It’s been almost six years since CC RezQs, a Regina-based dog rescue center, last announced that it could no longer accommodate dogs and puppies due to a lack of resources.
That changed this week when the nonprofit had to make the difficult decision to initiate an admissions freeze because it didn’t have enough host families available.
The announcement was made public on the organization’s Facebook page where members of the dog rescue said they could not currently accommodate dogs or puppies.
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The rescue waiting list had grown to 31 more dogs and puppies.
“We are currently in a position where we have endless requests for help and no open houses to put dogs and puppies to rescue,” CC RezQs said in their social media post.
“On this list we have adult dogs, young adults, litters with and without mom, pregnant female dogs, individual puppies, abandoned dogs and basically anything you can imagine.”
Stephanie Senger, who is one of the directors of CC RezQs, said they work with about 26 First Nations and rural communities around Regina to rescue, rehabilitate and rehome the dogs.
The organization has rescued 188 dogs and puppies so far in 2022.
However, the current lack of available foster families has forced the group to deal with the backlog of dogs on their waiting list and assess how they can expedite the process of finding placements.
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Senger said host family availability was not where it was compared to previous years.
“We felt a bit of a lull in adoptions, so the rate at which dogs and puppies are being adopted is a little slower than usual and definitely slower than we would like. to find homes, which means they stay longer in foster homes, which ties up those homes even longer,” Senger explained.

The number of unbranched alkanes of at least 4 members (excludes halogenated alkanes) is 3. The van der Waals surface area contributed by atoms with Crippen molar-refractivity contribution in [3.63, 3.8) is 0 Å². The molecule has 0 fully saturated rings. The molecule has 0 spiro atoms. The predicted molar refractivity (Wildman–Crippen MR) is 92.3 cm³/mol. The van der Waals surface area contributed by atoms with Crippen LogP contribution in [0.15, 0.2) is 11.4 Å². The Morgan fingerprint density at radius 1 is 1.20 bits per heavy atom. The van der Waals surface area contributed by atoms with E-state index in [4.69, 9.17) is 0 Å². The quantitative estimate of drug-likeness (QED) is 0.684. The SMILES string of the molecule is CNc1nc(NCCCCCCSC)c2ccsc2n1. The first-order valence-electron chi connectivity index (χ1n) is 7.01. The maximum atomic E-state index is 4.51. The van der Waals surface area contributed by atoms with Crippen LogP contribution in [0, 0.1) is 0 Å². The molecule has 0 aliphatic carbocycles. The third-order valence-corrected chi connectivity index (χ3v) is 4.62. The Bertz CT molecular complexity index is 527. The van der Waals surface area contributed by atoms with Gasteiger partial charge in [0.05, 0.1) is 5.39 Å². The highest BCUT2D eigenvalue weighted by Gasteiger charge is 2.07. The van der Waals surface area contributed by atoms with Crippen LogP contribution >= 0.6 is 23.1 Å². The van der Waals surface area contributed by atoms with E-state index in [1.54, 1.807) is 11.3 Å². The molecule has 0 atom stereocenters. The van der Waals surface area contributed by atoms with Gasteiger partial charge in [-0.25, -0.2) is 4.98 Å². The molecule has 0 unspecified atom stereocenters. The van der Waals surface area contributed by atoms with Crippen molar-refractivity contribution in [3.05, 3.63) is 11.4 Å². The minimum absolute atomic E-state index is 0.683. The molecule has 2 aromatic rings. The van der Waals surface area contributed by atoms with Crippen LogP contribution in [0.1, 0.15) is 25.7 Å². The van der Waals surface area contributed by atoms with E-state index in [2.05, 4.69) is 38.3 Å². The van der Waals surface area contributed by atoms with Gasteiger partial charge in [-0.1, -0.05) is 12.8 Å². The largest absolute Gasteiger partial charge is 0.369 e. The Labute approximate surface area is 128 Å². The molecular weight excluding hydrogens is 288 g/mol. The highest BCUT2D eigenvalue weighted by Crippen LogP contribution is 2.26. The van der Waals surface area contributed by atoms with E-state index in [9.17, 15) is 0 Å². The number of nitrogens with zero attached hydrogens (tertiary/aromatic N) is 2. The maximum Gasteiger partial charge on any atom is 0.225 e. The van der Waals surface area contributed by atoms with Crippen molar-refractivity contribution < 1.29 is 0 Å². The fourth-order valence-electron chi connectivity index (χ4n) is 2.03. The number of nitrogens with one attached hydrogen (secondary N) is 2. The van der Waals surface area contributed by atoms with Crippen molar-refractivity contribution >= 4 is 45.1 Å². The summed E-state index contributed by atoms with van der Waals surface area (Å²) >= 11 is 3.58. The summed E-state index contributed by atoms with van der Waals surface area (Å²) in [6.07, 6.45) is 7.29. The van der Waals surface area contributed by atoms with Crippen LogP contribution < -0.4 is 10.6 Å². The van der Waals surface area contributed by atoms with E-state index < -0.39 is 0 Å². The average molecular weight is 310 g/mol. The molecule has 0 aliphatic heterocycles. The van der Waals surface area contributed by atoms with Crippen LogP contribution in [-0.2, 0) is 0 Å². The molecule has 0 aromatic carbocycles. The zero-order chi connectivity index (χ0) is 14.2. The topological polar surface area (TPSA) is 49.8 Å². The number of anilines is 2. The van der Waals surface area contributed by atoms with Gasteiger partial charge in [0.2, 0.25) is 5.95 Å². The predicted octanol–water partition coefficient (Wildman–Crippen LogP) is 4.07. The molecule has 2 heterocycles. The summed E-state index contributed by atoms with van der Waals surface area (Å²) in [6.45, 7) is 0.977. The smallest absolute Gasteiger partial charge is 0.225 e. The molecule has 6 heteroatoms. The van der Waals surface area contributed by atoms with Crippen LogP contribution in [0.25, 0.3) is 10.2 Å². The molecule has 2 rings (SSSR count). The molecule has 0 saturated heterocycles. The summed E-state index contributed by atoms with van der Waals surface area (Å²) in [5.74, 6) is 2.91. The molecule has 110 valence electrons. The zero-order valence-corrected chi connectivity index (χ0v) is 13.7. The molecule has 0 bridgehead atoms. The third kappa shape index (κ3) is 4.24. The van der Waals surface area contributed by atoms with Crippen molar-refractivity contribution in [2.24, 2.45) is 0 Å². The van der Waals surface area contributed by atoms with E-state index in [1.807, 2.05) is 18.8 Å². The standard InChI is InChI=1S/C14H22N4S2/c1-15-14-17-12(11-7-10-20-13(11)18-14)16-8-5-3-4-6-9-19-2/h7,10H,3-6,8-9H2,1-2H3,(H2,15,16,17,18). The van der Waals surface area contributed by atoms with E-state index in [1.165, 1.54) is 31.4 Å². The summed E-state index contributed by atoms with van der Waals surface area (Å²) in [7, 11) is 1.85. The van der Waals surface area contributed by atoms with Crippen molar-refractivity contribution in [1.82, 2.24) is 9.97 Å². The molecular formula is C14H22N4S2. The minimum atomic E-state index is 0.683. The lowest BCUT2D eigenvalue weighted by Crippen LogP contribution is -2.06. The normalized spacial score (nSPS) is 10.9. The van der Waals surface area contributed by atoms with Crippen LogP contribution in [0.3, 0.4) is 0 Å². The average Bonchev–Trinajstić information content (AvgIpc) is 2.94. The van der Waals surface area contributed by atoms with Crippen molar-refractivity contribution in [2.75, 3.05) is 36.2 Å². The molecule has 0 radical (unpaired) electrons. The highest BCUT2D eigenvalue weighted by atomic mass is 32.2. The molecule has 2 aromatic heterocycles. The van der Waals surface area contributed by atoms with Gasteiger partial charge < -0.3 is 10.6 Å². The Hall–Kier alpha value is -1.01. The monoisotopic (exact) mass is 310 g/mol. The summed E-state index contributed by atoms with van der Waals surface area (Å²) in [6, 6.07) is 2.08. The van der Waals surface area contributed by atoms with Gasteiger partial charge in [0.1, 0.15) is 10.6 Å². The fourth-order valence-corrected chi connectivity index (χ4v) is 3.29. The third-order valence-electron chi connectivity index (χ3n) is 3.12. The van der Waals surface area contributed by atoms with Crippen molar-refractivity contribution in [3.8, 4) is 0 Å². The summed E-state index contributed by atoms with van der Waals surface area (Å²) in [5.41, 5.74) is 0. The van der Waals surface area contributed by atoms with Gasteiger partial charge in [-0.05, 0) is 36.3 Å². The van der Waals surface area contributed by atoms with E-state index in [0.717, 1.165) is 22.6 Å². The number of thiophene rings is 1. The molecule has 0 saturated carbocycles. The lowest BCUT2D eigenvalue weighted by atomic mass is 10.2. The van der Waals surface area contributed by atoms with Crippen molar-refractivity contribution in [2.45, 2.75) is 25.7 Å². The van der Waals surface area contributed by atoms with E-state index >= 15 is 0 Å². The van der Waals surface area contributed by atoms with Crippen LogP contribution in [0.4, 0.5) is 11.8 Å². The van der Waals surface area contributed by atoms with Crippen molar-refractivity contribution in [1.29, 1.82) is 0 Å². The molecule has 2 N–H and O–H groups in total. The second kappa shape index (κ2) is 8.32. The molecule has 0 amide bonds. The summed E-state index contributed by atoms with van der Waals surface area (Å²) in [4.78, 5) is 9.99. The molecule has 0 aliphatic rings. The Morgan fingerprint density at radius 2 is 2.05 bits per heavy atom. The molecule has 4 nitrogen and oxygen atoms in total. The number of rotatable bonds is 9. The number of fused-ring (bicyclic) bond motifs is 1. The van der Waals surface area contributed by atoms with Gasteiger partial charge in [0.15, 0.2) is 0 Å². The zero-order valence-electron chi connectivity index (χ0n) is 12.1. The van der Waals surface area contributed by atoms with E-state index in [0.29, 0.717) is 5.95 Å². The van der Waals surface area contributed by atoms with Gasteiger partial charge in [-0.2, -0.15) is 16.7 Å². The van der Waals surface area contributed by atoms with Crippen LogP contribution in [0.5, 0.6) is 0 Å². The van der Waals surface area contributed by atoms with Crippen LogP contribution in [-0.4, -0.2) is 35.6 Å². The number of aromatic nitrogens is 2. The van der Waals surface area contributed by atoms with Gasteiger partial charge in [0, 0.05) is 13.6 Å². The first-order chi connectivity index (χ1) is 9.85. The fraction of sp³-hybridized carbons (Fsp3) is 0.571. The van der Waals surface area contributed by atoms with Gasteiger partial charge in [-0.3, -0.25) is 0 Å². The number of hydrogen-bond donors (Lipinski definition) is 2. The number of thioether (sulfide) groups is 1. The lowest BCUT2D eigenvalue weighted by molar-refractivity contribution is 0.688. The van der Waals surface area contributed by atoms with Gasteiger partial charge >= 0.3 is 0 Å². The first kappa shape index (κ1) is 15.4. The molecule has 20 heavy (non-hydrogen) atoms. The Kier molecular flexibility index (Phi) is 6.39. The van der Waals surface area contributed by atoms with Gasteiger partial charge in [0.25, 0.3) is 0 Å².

“It’s not even that we’re in a financial crisis right now.”
Another factor that prompted the organization to set an intake freeze is the increase in dropouts.
Senger mentioned that with more dogs being released into their care, this translates to fewer foster placements available to them.
“It’s for a number of reasons. A lot of it is people returning to work after COVID-19 who just aren’t managing the adoption of their dogs. So yes, a few factors make it really difficult.
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For Senger, she said the solution for all rescues is to receive help and support from the community to keep doing what she is doing. In this case, that means finding more people interested in fostering puppies and dogs looking for forever homes.
“If we had 10 new foster families or 20 new foster families, that would mean 10-20 new dogs and puppies could be taken in,” she added. “The solution is just to get more people interested, to get people who want to try for the first time, to get people interested in favoring and seeing what it’s all about so we can keep doing what that we do.”
CC RezQs says they provide all the supplies needed to foster a dog or puppy, however, interested individuals or families must be within an hour of Regina.
More information about their foster program, including applications to become a foster home, is available on the organization’s website.
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